According to that one, 45% of American adults (in the 48 contiguous states) are "born again" and 9% are "evangelical" Christians according to the following definitions: "Born again" applies to those who say they have made a personal commitment to Jesus Christ that is still important in their life today and who also indicate they believe that when they die they will go to Heaven because they had confessed their sins and had accepted Jesus Christ as their savior. In addition to being born again, being "evangelical" also includes all of the following: saying their faith is very important in their life today; believing they have a personal responsibility to share their religious beliefs about Christ with non-Christians; believing that Satan exists; believing that eternal salvation is possible only through grace, not works (this rules out Catholics, Mormons, Witnesses and several other groups); believing that Jesus Christ lived a sinless life on earth; asserting that the Bible is accurate in all that it teaches (often treated as the defining characteristic of fundamentalism); and describing God as the all-knowing, all-powerful, perfect deity who created the universe and still rules it today. (Based on that, I'd say well over 10% of Americans are fundamentalists, since not all fundamentalists believe in salvation by grace alone.)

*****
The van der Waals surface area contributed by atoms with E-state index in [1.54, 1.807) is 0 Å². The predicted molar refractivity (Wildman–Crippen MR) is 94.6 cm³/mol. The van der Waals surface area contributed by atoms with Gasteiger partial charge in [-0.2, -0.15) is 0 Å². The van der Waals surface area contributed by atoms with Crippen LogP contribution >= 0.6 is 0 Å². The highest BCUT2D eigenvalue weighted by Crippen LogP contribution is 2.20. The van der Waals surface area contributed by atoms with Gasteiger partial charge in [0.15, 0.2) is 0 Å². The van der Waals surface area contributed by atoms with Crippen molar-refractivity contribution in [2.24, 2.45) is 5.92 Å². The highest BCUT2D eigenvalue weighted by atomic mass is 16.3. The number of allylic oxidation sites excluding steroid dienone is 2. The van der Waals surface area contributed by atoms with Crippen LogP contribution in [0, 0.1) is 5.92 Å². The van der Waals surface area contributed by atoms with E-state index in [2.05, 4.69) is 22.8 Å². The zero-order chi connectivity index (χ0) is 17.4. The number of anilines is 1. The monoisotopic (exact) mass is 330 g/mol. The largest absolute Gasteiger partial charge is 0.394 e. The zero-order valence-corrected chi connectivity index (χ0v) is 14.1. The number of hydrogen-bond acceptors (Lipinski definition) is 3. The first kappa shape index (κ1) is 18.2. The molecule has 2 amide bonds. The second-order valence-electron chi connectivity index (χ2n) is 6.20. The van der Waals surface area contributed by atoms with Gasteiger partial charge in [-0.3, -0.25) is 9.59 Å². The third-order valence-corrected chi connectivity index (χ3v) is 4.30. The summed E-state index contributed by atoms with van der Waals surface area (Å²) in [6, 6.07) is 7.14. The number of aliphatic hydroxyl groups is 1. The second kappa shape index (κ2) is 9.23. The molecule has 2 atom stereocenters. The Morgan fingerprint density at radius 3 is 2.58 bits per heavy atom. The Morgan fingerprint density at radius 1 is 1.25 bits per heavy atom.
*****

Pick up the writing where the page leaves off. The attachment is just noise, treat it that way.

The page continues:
Spirituality May Be Hot in America, But 76 Million Adults Never Attend Church
http://www.barna.org/FlexPage.aspx?Page=BarnaUpdate&BarnaUpdateID=229

That is, 34% of adults don't attend except for weddings and such. But many of these consider themselves religious, with 62% praying weekly, and 20% reading the Bible weekly.

Half of Americans Say Faith Has “Greatly Transformed” Their Life
http://www.barna.org/FlexPage.aspx?Page=BarnaUpdate&BarnaUpdateID=240

Five Out of Seven Core Religious Behaviors Have Increased in the Past Decade According to Barna Survey
http://www.barna.org/FlexPage.aspx?Page=BarnaUpdate&BarnaUpdateID=232

That one includes what seems to me an amazing fact that 84% of US adults pray at least weekly.

Other recent research listed here: http://www.barna.org/FlexPage.aspx?Page=BarnaUpdates

Sanpete said...